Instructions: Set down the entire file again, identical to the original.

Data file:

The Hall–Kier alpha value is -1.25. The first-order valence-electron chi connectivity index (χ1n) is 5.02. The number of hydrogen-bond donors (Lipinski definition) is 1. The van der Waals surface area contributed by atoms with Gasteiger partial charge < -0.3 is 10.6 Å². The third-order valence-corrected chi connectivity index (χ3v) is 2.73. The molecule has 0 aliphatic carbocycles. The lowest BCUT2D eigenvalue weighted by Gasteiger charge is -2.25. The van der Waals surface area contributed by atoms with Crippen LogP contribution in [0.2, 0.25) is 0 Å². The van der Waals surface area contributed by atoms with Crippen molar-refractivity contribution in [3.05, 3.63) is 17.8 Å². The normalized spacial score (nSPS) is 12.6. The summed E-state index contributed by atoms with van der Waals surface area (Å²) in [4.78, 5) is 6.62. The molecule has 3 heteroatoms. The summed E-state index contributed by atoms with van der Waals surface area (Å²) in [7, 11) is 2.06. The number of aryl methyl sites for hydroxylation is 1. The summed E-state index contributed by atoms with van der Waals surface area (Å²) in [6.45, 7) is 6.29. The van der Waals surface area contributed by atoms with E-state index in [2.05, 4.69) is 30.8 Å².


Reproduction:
The Hall–Kier alpha value is -1.25. The first-order valence-electron chi connectivity index (χ1n) is 5.02. The number of hydrogen-bond donors (Lipinski definition) is 1. The van der Waals surface area contributed by atoms with Gasteiger partial charge < -0.3 is 10.6 Å². The third-order valence-corrected chi connectivity index (χ3v) is 2.73. The molecule has 0 aliphatic carbocycles. The lowest BCUT2D eigenvalue weighted by Gasteiger charge is -2.25. The van der Waals surface area contributed by atoms with Crippen LogP contribution in [0.2, 0.25) is 0 Å². The van der Waals surface area contributed by atoms with Crippen molar-refractivity contribution in [3.05, 3.63) is 17.8 Å². The normalized spacial score (nSPS) is 12.6. The summed E-state index contributed by atoms with van der Waals surface area (Å²) in [4.78, 5) is 6.62. The molecule has 3 heteroatoms. The summed E-state index contributed by atoms with van der Waals surface area (Å²) in [7, 11) is 2.06. The number of aryl methyl sites for hydroxylation is 1. The summed E-state index contributed by atoms with van der Waals surface area (Å²) in [6.45, 7) is 6.29. The van der Waals surface area contributed by atoms with E-state index in [2.05, 4.69) is 30.8 Å².